Making nightclubs safe: the Minneapolis model
In the days since the Rhode Island and Chicago nightclub tragedies, city officials from Boston to Dallas have ordered squads of fire marshals to crack down on nearly every late-night lair in their cities. It's a high-profile effort to convince people that such calamities will never happen there.
But here in Minneapolis, home to the largest nucleus of nightclubs between Chicago and Seattle, the response was more low-key - an e-mail. It was sent out by a police staffer, calling a meeting of the city's "entertainment task force." This group of club owners, police officers, and fire inspectors represents an unusual attempt to bring public and private interests together to solve a problem - and may serve as a model for other cities looking to improve nightclub safety.
The group meets at least once a month to hash out everything from dance-floor densities to bouncer etiquette. Today they'll meet again, filing into the ultramodern police station in the heart of the city's gritty Warehouse District - Minneapolis's version of Greenwich Village - an area near the Mississippi River where former storage buildings are now entertainment sanctuaries.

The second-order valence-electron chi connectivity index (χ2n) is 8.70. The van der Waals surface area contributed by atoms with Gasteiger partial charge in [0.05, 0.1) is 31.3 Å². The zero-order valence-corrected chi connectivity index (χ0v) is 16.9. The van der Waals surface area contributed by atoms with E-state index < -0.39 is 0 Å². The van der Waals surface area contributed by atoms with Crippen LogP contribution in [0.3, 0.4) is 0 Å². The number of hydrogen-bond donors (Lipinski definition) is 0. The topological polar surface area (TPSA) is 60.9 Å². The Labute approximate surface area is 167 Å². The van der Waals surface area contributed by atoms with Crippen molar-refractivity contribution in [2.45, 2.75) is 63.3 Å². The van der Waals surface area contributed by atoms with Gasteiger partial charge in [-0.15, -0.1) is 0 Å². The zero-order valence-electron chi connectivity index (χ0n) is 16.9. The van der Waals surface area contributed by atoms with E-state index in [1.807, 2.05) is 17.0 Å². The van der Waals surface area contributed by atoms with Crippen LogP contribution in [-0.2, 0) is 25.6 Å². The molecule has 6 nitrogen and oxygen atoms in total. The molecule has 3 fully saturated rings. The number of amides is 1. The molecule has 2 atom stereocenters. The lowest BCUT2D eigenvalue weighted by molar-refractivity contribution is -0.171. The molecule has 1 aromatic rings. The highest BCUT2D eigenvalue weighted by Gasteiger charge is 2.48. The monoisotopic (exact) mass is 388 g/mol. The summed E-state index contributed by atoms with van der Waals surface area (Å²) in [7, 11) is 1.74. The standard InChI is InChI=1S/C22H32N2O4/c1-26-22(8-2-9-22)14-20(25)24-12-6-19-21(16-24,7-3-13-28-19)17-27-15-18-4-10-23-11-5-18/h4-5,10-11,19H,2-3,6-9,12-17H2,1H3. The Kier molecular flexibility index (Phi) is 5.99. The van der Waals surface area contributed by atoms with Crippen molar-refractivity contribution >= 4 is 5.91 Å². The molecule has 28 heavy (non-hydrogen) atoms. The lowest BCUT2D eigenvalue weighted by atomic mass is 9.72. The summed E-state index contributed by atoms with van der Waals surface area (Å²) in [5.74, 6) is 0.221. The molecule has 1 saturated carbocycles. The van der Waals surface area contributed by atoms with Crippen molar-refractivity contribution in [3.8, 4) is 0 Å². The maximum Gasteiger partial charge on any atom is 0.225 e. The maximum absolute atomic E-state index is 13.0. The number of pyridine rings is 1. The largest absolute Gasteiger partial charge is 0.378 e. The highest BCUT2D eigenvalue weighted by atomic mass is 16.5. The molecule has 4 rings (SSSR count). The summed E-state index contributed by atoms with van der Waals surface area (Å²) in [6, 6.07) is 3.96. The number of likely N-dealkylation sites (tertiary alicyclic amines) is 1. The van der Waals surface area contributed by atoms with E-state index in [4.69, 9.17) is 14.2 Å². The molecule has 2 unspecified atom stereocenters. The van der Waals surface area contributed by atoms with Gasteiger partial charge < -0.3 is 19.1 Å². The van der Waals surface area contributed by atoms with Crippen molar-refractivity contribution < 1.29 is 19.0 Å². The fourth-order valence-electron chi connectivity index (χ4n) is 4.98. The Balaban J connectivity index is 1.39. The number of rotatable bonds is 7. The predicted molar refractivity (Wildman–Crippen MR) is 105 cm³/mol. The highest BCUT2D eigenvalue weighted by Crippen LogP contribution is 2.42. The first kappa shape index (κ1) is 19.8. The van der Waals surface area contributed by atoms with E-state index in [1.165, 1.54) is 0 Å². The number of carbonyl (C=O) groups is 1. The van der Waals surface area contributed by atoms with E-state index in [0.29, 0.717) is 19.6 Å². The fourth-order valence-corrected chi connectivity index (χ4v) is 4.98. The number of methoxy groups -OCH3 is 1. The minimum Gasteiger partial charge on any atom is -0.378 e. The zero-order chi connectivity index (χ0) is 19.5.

Like so many thrusts of civic safety, the solution here was born of chaos - a series of club-related riots in 1998. And it's paid off. Even as the number of clubs has jumped, crime has declined. There's the recent success story of The Fine Line, where a band's pyrotechnic display last week sparked a massive fire. Unlike the Rhode Island tragedy, however, everyone got out safely - thanks to well-placed exits and well-trained staff.
"[At] those first five or six meetings, it was a lot of 'us versus them,' " recalls Luther Krueger, a crime-prevention specialist in the first precinct who runs the task force from his cubicle.
Since then, relations have definitely improved.